Innovation is the ability to reinvent something which already exists. Thousands of years before artificial intelligence and supercomputers, humans were already using innovation to improve their quality of life.
Innovation has changed history forever, and the Siloam Tunnel in the City of David, considered an ancient engineering marvel, is perhaps the best example of this.
When we hear the word “innovation”, colorful images of advanced robots, supercomputers, and artificial intelligence immediately come to mind. However, innovation is actually the ability to reinvent, what already exists. And this has been happening already for many, many years.
What are the chances that the tunnel workers, digging from opposite ends, will meet at the same point?
Think about it. A tunnel is carved into the rock, over half a kilometer in length, which is actually an ancient water system designed to bring water from the Gihon Spring outside the city walls into the fortified area of Jerusalem.
The tunnel was carved using tools and technologies that existed over 2,700 years ago!
Even today, it operates solely using gravity, with a height difference of only 33 centimeters between the starting point and the endpoint! If the tunnelers hadn’t calculated the angle correctly and precisely, the water would not flow through it at all.
One of the most surprising aspects of the tunnel excavation is that it was carved simultaneously from both directions, so in addition to calculating the correct angle, the two excavation teams had to meet underground and connect the two parts of the tunnel to complete the work!
Archaeological excavation can also be horizontal and not just limited to depth…
The contemporary example of technological innovation in the City of David is equally surprising and impressive!
For thousands of years, it was known that a magnificent pathway led to the Second Temple, from the Pool of Siloam in the valley up to the Temple Mount. This is how Jewish pilgrims ascended to the Temple during the three pilgrimage festivals. However, with the destruction of the Temple, the grand pathway was also destroyed and lost forever among the remnants of the immense fire. Since then, the city continued to develop, houses were built, and roads were paved over the area where the pilgrims once passed, and there was no way to excavate and reach it.
Through breakthrough engineering technology, which won first place in an international competition by ITA Tunnelling, competing against 170 different projects from 54 countries, and thanks to an exceptional collaboration between top engineers and archaeologists, a unique technology was developed that allows excavation to be carried out in a balanced manner along the route. In fact, this is the first and only archaeological excavation in the world that is done from side to side and not from top to bottom. This enables the exposure of the Pilgrimage Road without damaging the modern city located above ground.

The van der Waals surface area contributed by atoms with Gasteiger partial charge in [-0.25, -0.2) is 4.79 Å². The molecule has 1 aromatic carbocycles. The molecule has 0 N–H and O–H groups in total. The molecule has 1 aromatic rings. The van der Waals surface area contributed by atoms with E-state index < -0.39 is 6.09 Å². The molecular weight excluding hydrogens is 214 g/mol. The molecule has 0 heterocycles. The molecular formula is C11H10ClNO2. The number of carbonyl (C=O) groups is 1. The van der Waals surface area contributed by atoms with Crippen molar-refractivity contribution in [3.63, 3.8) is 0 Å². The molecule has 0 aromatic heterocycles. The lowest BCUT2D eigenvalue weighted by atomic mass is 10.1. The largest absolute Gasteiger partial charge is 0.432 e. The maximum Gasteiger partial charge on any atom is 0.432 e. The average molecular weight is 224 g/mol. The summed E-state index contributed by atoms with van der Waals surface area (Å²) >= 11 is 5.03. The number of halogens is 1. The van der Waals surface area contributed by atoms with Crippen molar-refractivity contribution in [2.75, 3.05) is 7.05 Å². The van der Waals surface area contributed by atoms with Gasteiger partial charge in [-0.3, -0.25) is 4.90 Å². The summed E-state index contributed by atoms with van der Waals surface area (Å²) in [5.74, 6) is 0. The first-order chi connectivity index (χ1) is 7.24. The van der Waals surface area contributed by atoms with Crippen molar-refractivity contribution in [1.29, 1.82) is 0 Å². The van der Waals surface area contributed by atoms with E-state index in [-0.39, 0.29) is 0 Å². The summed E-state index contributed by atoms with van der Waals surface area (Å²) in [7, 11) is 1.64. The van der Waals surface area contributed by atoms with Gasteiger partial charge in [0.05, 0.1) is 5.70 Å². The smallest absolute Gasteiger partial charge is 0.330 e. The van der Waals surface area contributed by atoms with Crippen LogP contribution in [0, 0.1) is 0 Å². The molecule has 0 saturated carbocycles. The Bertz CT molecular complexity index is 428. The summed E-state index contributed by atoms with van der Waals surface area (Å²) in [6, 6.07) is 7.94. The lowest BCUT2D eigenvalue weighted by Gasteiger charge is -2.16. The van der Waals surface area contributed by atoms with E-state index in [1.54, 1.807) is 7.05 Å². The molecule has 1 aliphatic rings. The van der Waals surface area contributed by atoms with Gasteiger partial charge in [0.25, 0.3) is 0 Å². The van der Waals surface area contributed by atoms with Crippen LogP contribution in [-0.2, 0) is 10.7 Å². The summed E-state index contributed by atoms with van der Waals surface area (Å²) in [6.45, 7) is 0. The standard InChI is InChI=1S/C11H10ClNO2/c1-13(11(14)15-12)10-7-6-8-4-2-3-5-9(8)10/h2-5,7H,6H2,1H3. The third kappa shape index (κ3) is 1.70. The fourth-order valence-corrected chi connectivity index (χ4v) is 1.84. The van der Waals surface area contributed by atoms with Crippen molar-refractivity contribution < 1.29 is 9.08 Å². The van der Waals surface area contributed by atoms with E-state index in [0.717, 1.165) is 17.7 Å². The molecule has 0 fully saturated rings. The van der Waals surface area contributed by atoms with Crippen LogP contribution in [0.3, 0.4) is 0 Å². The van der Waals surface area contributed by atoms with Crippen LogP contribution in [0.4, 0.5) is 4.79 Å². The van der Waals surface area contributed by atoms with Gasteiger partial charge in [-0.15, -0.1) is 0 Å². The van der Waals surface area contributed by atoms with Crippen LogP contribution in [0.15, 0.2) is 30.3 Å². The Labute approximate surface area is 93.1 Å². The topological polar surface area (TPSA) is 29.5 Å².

Creativity is the name of the game
The method involves drilling, using several massive metal pipes that form an arch shape, with a reinforced steel framework connected to it by a junction anchored in its lower part with concrete. This method creates the characteristic arch shapes for the excavation site of the Pilgrimage Road.
Afterward, additional stabilization is done using reinforced steel beams embedded in concrete. Only then can the excavators and archaeologists proceed with the excavation, documentation, and recording of all findings, as well as the removal of the archaeological rubble. The excavated soil is then sent for further screening to find smaller artifacts such as coins, jewelry, and more.
The excavation, with its engineering complexity, faced exceptional challenges that the excavators and archaeologists from the Israel Antiquities Authority overcame through resourcefulness, creativity, and the integration of cutting-edge technologies, similar to their ancient counterparts, the workers who carved the Siloam Tunnel.
When the project is completed, any person who wishes to do so will be able to walk along Pilgrimage Road to the top of the mountain and experience the immense excitement that the pilgrims felt at the peak of the greatest journey of their lives.
Drawing inspiration from the past, looking towards the future
In addition to the experience of ascending the Pilgrimage Road and being amazed by the engineering breakthrough, visitors to the City of David can already enjoy the combination of archaeology and innovation, and participate in a variety of activities that utilize the most advanced technology in the world, creating an unforgettable and exciting experience.
Among these activities, one can find the nighttime show called “Hallelujah”, an interactive film projected onto the City of David antiquities, using unique technology and featuring a stunning display of fire and water. In addition to other impressive shows throughout the site, visitors can also take part in a virtual reality (VR) tour using virtual reality glasses and experience the history, legends, and great dramas like never before!
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Rare Gold Bead from the City of David more than 1,600 Years old Discovered in Jerusalem
A rare gold bead from the end of the Roman era was uncovered within the Israel Antiquities Authority excavation of the Pilgrimage Road in the City of David, part of the Jerusalem Walls National Park. The gold bead, which was discovered by a volunteer, is handmade in a delicate and complicated process.
"Whoever wore it was certainly affluent", researchers said.